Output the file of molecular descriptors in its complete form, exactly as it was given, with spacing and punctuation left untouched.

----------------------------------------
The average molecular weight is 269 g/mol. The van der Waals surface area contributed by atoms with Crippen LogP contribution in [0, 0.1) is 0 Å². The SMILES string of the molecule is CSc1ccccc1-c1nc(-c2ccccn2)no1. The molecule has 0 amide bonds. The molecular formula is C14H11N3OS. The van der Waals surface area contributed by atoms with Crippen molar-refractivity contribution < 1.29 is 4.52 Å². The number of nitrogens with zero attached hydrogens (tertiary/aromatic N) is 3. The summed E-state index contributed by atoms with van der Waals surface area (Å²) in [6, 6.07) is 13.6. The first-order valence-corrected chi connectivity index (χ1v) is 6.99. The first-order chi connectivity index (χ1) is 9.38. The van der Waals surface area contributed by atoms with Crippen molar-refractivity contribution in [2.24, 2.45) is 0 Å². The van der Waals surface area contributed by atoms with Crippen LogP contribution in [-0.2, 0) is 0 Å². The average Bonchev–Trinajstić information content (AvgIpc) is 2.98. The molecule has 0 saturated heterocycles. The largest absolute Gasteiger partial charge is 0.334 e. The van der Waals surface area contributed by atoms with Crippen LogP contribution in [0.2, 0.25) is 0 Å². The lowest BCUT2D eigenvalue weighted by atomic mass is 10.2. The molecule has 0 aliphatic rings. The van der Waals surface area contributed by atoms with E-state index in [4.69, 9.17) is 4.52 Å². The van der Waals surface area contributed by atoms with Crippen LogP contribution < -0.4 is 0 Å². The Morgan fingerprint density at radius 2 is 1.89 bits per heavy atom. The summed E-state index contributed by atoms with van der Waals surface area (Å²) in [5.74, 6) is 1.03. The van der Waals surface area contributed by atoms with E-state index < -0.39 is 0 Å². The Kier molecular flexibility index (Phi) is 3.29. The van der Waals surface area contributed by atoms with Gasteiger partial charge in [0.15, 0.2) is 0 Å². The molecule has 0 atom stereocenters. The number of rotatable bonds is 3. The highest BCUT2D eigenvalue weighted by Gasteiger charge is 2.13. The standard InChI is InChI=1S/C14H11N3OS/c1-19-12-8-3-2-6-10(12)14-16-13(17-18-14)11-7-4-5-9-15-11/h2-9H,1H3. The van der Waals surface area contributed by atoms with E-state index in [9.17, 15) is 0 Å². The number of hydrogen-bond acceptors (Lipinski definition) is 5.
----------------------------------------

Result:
The average molecular weight is 269 g/mol. The van der Waals surface area contributed by atoms with Crippen LogP contribution in [0, 0.1) is 0 Å². The SMILES string of the molecule is CSc1ccccc1-c1nc(-c2ccccn2)no1. The molecule has 0 amide bonds. The molecular formula is C14H11N3OS. The van der Waals surface area contributed by atoms with Crippen molar-refractivity contribution < 1.29 is 4.52 Å². The number of nitrogens with zero attached hydrogens (tertiary/aromatic N) is 3. The summed E-state index contributed by atoms with van der Waals surface area (Å²) in [6, 6.07) is 13.6. The first-order valence-corrected chi connectivity index (χ1v) is 6.99. The first-order chi connectivity index (χ1) is 9.38. The van der Waals surface area contributed by atoms with Crippen molar-refractivity contribution in [2.24, 2.45) is 0 Å². The van der Waals surface area contributed by atoms with Crippen LogP contribution in [-0.2, 0) is 0 Å². The average Bonchev–Trinajstić information content (AvgIpc) is 2.98. The molecule has 0 saturated heterocycles. The largest absolute Gasteiger partial charge is 0.334 e. The van der Waals surface area contributed by atoms with Crippen LogP contribution in [0.2, 0.25) is 0 Å². The lowest BCUT2D eigenvalue weighted by atomic mass is 10.2. The molecule has 0 aliphatic rings. The van der Waals surface area contributed by atoms with E-state index in [4.69, 9.17) is 4.52 Å². The van der Waals surface area contributed by atoms with Crippen LogP contribution < -0.4 is 0 Å². The Morgan fingerprint density at radius 2 is 1.89 bits per heavy atom. The summed E-state index contributed by atoms with van der Waals surface area (Å²) in [5.74, 6) is 1.03. The van der Waals surface area contributed by atoms with E-state index < -0.39 is 0 Å². The Kier molecular flexibility index (Phi) is 3.29. The van der Waals surface area contributed by atoms with Gasteiger partial charge in [0.15, 0.2) is 0 Å². The molecule has 0 atom stereocenters. The number of rotatable bonds is 3. The highest BCUT2D eigenvalue weighted by Gasteiger charge is 2.13. The standard InChI is InChI=1S/C14H11N3OS/c1-19-12-8-3-2-6-10(12)14-16-13(17-18-14)11-7-4-5-9-15-11/h2-9H,1H3. The van der Waals surface area contributed by atoms with E-state index in [9.17, 15) is 0 Å². The number of hydrogen-bond acceptors (Lipinski definition) is 5.